Community Effort Puts Town and Historic Hotel on the Map
April 26th, 2017 by Jennifer Brown

Former Hollywood producer Deborah Mendelsohn bought and restored the historic Simpson Hotel in the small town of Duncan, Arizona. Above left, the hotel retains the charms of a bygone era and is now a popular bed and breakfast for people traveling through the southeastern part of the state.
Photos by Jeff Paries

Most weekends, the town of Duncan, Arizona—with its 2.2 square miles and a population of roughly 800—sits quietly near the state’s southeastern border.

Spring, however, means it is time for the Javelina Chase Omnium, an annual event for competitive and non-competitive cyclists. The event has grown from 24 participants in 2014 to more than 200 in 2016.

Deborah Mendelsohn is one of 11 volunteers on the Javelina Chase steering committee. As the owner of Simpson Hotel—a bed and breakfast on Main Street, off of Highway 70—she is happy to see growing interest in the annual event, which has helped put both the town and the hotel on the map.

“The Javelina Chase brings many visitors,” Deborah says.

As a result of cycling’s growing popularity in the area, the hotel recently was added to the route map for, a global organization that lists preferred routes for the sport.

Getting the hotel building to its current state did not come quickly or easily.

In 1978, the building withstood a flood with up to 9 feet of water and substantial damage. The building’s occupant—Duncan Valley Electric Cooperative—was forced to vacate.

Following the flood, a series of people bought the building and tried to work on it, without much success.

Deborah—a native of Boston—bought the building in January 2006. She spent 12 years in Hollywood as a TV producer and writer before moving to New Mexico, just outside Duncan, in 2005

“It reminded me of a house I grew up in,” she says of the hotel. “I couldn’t resist.”

The building was affordable, but took a lot to restore, Deborah says. She lived in the building through the initial 16-month renovation.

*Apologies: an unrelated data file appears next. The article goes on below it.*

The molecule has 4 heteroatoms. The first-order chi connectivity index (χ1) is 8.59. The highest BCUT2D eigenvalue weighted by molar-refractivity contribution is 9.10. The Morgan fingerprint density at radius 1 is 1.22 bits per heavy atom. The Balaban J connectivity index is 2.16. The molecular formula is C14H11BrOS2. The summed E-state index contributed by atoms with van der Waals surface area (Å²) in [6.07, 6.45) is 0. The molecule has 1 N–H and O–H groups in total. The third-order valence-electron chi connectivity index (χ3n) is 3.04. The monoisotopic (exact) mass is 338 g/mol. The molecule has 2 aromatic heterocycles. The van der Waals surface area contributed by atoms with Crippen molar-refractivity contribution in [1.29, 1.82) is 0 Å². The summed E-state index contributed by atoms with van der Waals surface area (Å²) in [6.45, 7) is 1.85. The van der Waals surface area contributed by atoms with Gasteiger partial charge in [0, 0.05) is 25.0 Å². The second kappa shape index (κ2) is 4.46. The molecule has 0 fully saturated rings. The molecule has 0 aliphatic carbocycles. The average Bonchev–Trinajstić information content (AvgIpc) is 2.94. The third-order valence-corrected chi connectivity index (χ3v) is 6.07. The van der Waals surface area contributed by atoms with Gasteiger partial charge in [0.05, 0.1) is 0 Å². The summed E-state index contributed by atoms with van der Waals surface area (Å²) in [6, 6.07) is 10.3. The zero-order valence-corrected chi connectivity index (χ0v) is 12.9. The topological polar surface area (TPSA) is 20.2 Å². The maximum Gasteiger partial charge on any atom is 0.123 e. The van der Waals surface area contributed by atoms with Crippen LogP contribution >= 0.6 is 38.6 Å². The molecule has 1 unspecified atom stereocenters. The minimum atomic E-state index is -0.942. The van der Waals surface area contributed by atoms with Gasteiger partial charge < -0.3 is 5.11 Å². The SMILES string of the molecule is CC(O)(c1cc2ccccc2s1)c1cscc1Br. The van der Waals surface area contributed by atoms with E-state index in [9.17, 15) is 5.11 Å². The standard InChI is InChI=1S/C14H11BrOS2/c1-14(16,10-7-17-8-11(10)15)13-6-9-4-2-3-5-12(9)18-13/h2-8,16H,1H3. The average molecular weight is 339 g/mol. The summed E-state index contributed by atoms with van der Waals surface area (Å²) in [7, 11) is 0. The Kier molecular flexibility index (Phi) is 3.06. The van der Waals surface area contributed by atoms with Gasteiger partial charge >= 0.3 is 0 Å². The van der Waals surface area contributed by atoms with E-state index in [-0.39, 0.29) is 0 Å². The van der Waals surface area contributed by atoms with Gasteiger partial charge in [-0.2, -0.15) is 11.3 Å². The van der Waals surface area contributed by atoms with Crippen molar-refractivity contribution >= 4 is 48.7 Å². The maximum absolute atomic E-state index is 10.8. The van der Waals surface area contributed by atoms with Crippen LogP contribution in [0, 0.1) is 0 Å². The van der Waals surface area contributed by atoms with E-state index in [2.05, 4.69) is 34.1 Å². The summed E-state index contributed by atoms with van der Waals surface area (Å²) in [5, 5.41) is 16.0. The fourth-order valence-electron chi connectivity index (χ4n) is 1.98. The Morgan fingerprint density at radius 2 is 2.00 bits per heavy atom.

“We had no heat or cooling that first year,” she says. “Indoor temps ranged from the low 30s to 104.”

The walls were covered with fake paneling and the floors with tattered rugs.

The six-room hotel now boasts both original art created by Deborah’s husband, Clayton Jarvis, as well as period and Western pieces found in thrift shops.

A pair of javelina “greeters” made of cast concrete flank the front entrance of the hotel. A sculpture garden, which features a statue of the Virgin of Guadalupe, a large pond and native plants and grasses, is open to the public.

“Guests come from all over,” Deborah says. “Quite a few come to visit family or tend graves. There are lots on bicycles, from the U.S. and Canada, who are touring.”

There is a teardrop trailer on the property where cyclists can stay for free.

Even following significant renovation, a mystery remains under the building’s floorboards: a safe most likely original to the hotel.

“When we did demolition work to the building, we came across a beautiful floor safe in front of the fireplace,” Deborah says.

She called on the co-op as well as locksmiths to try to open the safe, but to no avail.

“We finally gave up and built over it,” she says.

In a place where most residents work at the local copper mine—or for a business that supports the mine—a team effort is needed to make events such as the Javelina Chase a success.

“One thing about this community is how well people work together,” Deborah says. “There is a feeling of linking arms.”

This year’s Javelina Chase is Saturday, May 6, and Sunday, May 7. In addition to the cycling road races, there are fun rides, a timed criterium, a bike rodeo for children, a 5K run/walk for all ages and a Cinco de Mayo celebration.